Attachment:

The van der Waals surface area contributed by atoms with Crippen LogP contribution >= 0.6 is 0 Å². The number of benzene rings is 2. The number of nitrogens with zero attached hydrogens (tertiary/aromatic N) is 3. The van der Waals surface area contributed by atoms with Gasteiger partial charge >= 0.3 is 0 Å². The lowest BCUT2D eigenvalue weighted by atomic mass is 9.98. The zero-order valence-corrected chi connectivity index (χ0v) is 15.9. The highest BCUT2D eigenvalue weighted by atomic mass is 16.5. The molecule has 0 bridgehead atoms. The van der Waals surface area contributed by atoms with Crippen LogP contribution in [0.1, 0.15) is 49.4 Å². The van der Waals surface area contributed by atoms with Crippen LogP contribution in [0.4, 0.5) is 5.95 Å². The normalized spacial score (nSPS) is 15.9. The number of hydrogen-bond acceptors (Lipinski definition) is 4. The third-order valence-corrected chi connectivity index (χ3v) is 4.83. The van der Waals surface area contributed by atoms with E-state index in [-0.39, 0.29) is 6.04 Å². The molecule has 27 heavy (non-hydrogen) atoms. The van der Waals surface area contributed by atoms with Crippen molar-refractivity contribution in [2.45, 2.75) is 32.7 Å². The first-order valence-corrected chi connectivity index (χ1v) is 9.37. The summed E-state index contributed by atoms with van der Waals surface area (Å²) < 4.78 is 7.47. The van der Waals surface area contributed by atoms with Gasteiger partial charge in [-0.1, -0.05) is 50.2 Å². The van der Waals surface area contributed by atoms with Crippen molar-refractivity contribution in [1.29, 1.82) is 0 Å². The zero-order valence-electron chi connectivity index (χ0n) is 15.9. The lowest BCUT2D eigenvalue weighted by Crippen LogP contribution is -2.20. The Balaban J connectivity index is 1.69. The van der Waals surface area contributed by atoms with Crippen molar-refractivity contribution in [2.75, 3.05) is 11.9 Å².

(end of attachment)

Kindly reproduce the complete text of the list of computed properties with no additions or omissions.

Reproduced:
The van der Waals surface area contributed by atoms with Crippen LogP contribution >= 0.6 is 0 Å². The number of benzene rings is 2. The number of nitrogens with zero attached hydrogens (tertiary/aromatic N) is 3. The van der Waals surface area contributed by atoms with Gasteiger partial charge >= 0.3 is 0 Å². The lowest BCUT2D eigenvalue weighted by atomic mass is 9.98. The zero-order valence-corrected chi connectivity index (χ0v) is 15.9. The highest BCUT2D eigenvalue weighted by atomic mass is 16.5. The molecule has 0 bridgehead atoms. The van der Waals surface area contributed by atoms with Crippen LogP contribution in [0.1, 0.15) is 49.4 Å². The van der Waals surface area contributed by atoms with Crippen LogP contribution in [0.4, 0.5) is 5.95 Å². The normalized spacial score (nSPS) is 15.9. The number of hydrogen-bond acceptors (Lipinski definition) is 4. The third-order valence-corrected chi connectivity index (χ3v) is 4.83. The van der Waals surface area contributed by atoms with E-state index in [-0.39, 0.29) is 6.04 Å². The molecule has 27 heavy (non-hydrogen) atoms. The van der Waals surface area contributed by atoms with Crippen molar-refractivity contribution in [2.45, 2.75) is 32.7 Å². The first-order valence-corrected chi connectivity index (χ1v) is 9.37. The summed E-state index contributed by atoms with van der Waals surface area (Å²) < 4.78 is 7.47. The van der Waals surface area contributed by atoms with Gasteiger partial charge in [-0.1, -0.05) is 50.2 Å². The van der Waals surface area contributed by atoms with Crippen molar-refractivity contribution in [1.29, 1.82) is 0 Å². The zero-order valence-electron chi connectivity index (χ0n) is 15.9. The lowest BCUT2D eigenvalue weighted by Crippen LogP contribution is -2.20. The Balaban J connectivity index is 1.69. The van der Waals surface area contributed by atoms with Crippen molar-refractivity contribution in [2.75, 3.05) is 11.9 Å².